Thursday, December 11, 2008

Reflective Letter

Leah Vickers

Reflective Letter

Throughout the development of my writing process while taking Writing 101, I have noticed my strengths and drawn attention to my weaknesses. There are certain things that I never knew about when it comes to writing. For instance: writing a correct outline before drafting a paper comes in very handy. I honestly had never written an outline for a paper before; this is one aspect of writing that I will carry with me. One major thing that I learned while writing one of my essays was not to write an introduction to a paper first thing. Obviously you cannot introduce something if you don’t quite know what that something is yet. I learned that it is wise to do all of the research first, make the outline, draft the body of the paper, then go back and write the introduction so you can touch on all of the main subjects.

To be honest, writing has always been one of my weaknesses. Although I have always been told by my parents and my brother that I am a good writer, the grades on my papers disagree. I struggle to demonstrate my thoughts in an understandable way that makes sense to others and not just myself. I work hard on constructing a great essay, but my efforts may go unnoticed when my topics don’t flow or my points aren’t even relevant. I have developed a fear of writing when it comes to essays. When I receive the assignment I usually procrastinate. This is something that I have been struggling with for a while and one of the things that still needs to change before my next writing assignment arrives. I already have a plan that will help prevent procrastination from happening: instead of stressing about what to do or how to start, I will contact my instructor to receive assistance. This will be one great leap for me; I know it seems small, but it will definitely help me.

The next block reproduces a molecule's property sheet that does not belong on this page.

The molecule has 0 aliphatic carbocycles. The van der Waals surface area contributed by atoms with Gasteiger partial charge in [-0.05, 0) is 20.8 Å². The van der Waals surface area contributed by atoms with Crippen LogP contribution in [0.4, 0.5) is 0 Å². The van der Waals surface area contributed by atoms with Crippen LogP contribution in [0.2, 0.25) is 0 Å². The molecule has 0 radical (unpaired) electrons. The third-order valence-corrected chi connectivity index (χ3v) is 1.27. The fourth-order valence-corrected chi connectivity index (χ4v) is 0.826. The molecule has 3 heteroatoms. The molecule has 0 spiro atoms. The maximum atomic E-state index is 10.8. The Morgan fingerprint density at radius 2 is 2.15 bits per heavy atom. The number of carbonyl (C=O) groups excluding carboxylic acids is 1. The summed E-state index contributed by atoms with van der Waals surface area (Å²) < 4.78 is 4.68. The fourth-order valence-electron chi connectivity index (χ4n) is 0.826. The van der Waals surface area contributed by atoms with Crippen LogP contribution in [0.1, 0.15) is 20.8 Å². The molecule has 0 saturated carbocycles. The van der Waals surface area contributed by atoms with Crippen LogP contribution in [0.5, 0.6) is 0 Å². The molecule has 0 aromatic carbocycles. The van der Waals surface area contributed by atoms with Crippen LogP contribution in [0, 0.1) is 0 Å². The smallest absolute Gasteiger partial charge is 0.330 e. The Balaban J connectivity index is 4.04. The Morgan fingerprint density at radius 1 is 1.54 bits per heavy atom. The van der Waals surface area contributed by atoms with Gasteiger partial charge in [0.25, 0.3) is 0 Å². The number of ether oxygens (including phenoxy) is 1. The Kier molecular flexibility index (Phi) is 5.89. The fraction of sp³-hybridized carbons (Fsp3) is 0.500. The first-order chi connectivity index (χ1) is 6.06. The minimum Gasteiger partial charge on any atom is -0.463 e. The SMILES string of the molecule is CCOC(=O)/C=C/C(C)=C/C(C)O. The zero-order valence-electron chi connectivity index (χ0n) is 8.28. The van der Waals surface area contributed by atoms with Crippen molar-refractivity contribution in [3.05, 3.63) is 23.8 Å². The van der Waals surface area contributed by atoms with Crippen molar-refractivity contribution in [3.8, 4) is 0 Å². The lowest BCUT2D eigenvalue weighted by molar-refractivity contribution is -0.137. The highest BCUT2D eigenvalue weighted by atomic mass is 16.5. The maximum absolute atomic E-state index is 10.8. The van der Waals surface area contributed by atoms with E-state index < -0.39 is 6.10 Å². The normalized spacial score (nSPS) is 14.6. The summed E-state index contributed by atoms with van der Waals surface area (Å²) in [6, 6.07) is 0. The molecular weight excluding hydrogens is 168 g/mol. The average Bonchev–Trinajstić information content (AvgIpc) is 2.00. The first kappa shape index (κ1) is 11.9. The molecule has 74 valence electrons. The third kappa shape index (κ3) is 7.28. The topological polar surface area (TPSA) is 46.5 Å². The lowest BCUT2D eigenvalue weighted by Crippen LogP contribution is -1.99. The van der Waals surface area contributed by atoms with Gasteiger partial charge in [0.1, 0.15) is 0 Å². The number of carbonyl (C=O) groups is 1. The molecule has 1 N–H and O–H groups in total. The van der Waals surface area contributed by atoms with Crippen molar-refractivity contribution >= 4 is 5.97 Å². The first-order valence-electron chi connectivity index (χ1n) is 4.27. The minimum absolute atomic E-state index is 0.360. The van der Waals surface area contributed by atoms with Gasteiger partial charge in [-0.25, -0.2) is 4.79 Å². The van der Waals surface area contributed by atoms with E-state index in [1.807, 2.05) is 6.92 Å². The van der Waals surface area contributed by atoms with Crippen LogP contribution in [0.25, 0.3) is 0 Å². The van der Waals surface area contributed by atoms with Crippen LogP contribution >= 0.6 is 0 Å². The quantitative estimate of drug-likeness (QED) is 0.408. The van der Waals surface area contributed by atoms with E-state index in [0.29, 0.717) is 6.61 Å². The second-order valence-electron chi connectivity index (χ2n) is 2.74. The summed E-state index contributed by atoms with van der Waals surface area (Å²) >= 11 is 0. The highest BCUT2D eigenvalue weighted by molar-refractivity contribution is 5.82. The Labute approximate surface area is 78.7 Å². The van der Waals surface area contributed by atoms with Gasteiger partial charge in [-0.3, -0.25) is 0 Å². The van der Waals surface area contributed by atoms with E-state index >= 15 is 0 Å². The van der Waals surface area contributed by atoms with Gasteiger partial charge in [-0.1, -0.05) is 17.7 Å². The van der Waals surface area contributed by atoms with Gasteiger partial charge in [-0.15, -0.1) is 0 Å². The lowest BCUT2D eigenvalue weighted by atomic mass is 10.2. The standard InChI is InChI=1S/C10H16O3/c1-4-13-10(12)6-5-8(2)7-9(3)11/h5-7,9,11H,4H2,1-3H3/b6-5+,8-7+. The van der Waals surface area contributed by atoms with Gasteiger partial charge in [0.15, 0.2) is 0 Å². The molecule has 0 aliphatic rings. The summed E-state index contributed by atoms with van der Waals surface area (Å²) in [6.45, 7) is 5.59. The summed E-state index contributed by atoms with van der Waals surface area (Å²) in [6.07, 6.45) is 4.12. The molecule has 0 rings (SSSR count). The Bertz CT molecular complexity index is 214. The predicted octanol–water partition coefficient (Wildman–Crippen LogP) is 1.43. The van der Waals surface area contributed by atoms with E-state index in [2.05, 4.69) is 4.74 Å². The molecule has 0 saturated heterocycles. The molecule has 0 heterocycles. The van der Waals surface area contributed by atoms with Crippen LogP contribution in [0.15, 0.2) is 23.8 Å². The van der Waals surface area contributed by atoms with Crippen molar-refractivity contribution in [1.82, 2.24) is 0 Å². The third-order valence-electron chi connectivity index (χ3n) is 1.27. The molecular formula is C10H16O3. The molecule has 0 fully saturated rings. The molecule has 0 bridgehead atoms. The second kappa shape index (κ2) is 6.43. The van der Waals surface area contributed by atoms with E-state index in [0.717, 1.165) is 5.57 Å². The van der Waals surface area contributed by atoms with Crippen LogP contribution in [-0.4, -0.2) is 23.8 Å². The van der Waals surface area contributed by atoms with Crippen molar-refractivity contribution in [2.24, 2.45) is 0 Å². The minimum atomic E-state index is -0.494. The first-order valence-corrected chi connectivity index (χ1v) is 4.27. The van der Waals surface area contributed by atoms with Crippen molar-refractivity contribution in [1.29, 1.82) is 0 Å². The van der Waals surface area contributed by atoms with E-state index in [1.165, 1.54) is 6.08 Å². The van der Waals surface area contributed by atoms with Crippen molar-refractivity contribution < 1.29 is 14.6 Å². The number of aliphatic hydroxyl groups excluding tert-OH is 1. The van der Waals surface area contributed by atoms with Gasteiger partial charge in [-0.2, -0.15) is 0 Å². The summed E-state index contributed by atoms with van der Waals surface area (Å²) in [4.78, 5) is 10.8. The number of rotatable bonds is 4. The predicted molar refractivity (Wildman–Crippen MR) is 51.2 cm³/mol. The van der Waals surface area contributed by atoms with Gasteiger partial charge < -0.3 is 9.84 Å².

Aside from the negative, one positive strength that I have developed is my ability to make a sentence flow into the next paragraph. I was struggling with this on my first essay, but as I progressed, my second essay A Loyal Citizen to the Crown of Europe; New York 1777, turned out to be much improved. At the end of the first paragraph I said, “Taxes must be imposed on anyone living in the colonies”, and at the beginning of the next paragraph I transitioned into, “Patrick Henry reflects this opposing view of taxes.” I then touched a little more on the subject of taxes. My first essay that is included in the portfolio is Bacon’s Rebellion. Since it was my first it was not nearly as good as my second. It does not reflect me personally as a writer, although it did guide me into writing my next essay, it is an example of how I transitioned into writing A Loyal Citizen to the Crown of Europe; New York 1777.

After taking writing 101 I have actually developed a greater respect for writing. I used to think “Oh, writing is easy”, but I never realized how much really goes into it. The book that we used earlier this quarter, They Say/I Say, was very helpful to me. It provided useful templates that made me think outside the box and make them my own. They helped when you didn’t know how to begin or conclude. Another thing I learned is that as a writer, there are usually always things that need improvement because there is no such thing as a “perfect writer.” For instance, I still need to work on my introductions and conclusions. To me that is the one of the most difficult parts of writing. I hope to keep everything from Writing 101 ingrained into my memory in hopes that it will tremendously help in my future writing experience.